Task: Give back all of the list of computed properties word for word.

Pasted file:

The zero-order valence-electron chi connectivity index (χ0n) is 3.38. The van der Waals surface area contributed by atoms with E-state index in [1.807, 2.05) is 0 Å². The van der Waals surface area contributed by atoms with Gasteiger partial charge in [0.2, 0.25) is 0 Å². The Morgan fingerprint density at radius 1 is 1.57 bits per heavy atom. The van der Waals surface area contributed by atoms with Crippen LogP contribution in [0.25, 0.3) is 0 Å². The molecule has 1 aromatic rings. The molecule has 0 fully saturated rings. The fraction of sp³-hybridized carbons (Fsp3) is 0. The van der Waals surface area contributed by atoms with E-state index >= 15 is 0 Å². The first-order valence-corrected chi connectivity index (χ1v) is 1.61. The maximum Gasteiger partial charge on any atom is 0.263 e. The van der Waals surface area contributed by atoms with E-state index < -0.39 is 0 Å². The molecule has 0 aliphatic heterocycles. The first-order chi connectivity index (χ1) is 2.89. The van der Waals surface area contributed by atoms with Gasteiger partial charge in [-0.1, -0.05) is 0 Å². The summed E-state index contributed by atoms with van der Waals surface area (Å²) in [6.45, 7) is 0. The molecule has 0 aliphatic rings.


The zero-order valence-electron chi connectivity index (χ0n) is 3.38. The van der Waals surface area contributed by atoms with E-state index in [1.807, 2.05) is 0 Å². The van der Waals surface area contributed by atoms with Gasteiger partial charge in [0.2, 0.25) is 0 Å². The Morgan fingerprint density at radius 1 is 1.57 bits per heavy atom. The van der Waals surface area contributed by atoms with Crippen LogP contribution in [0.25, 0.3) is 0 Å². The molecule has 1 aromatic rings. The molecule has 0 fully saturated rings. The fraction of sp³-hybridized carbons (Fsp3) is 0. The van der Waals surface area contributed by atoms with E-state index >= 15 is 0 Å². The first-order valence-corrected chi connectivity index (χ1v) is 1.61. The maximum Gasteiger partial charge on any atom is 0.263 e. The van der Waals surface area contributed by atoms with E-state index < -0.39 is 0 Å². The molecule has 0 aliphatic heterocycles. The first-order chi connectivity index (χ1) is 2.89. The van der Waals surface area contributed by atoms with Gasteiger partial charge in [-0.1, -0.05) is 0 Å². The summed E-state index contributed by atoms with van der Waals surface area (Å²) in [6.45, 7) is 0. The molecule has 0 aliphatic rings.